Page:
Djajadiningrat, J.P., Gaver, W. and Fres, .W. (2000) Interaction relabelling and extreme characters: methods for exploring aesthetic interactions. In Conference proceedings on Designing Interactive System (DIS) 2000, pp. 66-71. ACM Press.
Kelly, T. (2000). The perfect Brainstorm. In Kelly, T. & Littman, J. The Art of Innovation, chapter 4, Doubleday.
IDEO Method Cards, 2003.
Preece J., Rogers Y., & Sharp H. (2015) Interaction Design - Beyond Human-Computer Interaction, Fourth edition. John Wiley & Sons, USA (Available online at Chalmers Library)
Jones, J. C. (1992). Design methods, second edition. John Wiley & Sons. Preface
Sanders, E. & Stappers, P.J. (2008): Co-creation and the New Landscapes of Design, in Journal of CoDesign , 4:1, pp. 5-18
The UX Book: Process and Guidelines for Ensuring a Quality User Experience. Morgan Kaufmann Publishers. Available Online at Chalmers Library, and . (2012)
The course runs Mondays 09.00-17.00 and Wednesdays 09.00-17.00ish, mostly online, with some exercises on campus. The lectures and activities will be synchronous which means the students should available to engage with the class during the class hours. See the Schedule page for details on exact times and rooms.
The course is given in English. The course features both practical and theoretical parts, as well as work in groups and individual work. Lectures, literature and literature seminars give a theoretical foundation, which are immediately put into practice in the form of exercises.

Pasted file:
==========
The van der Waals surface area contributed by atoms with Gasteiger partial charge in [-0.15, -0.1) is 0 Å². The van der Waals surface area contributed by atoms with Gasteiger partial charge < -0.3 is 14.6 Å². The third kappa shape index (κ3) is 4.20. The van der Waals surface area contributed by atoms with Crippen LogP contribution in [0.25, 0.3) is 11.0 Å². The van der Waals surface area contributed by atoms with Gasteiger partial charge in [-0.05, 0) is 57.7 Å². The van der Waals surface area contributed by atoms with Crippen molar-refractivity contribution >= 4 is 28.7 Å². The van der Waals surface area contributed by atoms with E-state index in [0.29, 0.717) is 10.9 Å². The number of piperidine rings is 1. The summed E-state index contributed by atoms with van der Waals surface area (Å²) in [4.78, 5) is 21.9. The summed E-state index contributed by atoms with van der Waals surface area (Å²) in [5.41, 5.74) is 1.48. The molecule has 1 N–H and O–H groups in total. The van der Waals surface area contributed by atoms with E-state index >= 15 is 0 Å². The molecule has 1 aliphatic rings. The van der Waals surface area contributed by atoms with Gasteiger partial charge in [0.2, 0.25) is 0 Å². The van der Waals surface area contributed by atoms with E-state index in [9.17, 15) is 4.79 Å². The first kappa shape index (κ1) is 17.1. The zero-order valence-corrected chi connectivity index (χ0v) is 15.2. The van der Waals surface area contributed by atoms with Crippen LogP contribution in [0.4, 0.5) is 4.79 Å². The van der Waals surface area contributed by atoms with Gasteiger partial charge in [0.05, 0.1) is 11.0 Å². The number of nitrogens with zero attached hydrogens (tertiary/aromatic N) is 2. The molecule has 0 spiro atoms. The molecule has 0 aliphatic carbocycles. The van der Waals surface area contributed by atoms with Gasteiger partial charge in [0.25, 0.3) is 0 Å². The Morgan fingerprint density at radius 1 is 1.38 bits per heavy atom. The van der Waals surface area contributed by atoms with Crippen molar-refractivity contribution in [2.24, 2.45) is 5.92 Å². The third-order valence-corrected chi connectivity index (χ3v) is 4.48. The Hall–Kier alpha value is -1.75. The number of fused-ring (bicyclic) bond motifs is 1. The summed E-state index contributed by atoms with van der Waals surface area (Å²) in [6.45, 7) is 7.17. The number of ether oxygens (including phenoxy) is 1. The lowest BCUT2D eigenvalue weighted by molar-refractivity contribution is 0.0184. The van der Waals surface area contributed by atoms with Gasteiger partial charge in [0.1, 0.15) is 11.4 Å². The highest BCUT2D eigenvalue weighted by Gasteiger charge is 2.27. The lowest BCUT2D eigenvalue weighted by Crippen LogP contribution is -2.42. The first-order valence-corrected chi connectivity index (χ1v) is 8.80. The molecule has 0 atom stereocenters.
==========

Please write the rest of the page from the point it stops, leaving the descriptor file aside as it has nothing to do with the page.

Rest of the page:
Focus is upon turning analysis and reflection into practical action. Focus is also on exchange of thoughts, feedback, designs and ideas. Hence, the course requires active participation; participants will spend most of their study time at school, working in pairs or groups.
Relation between the learning outcomes and the parts of the course
Lectures: KU1, KU2, KU4, JA1, JA2, JA4
Literature + Literature seminars: KU3, KU4, SA2, SA5, JA3,
Exercises: SA1-5, JA2, JA5
Seminars: KU3, SA2, JA3, JA4, JA5
Changes made since the last occasion
The main changes are as follows:
- The course is now mostly conducted as a distance course, with some exercises with the possibility to work on campus.
- There is a stronger connection to the Prototyping in Interaction Design course to make the work more efficient for the students.
- The project theme has changed and the hand-in is now a report rather than a presentation for this course.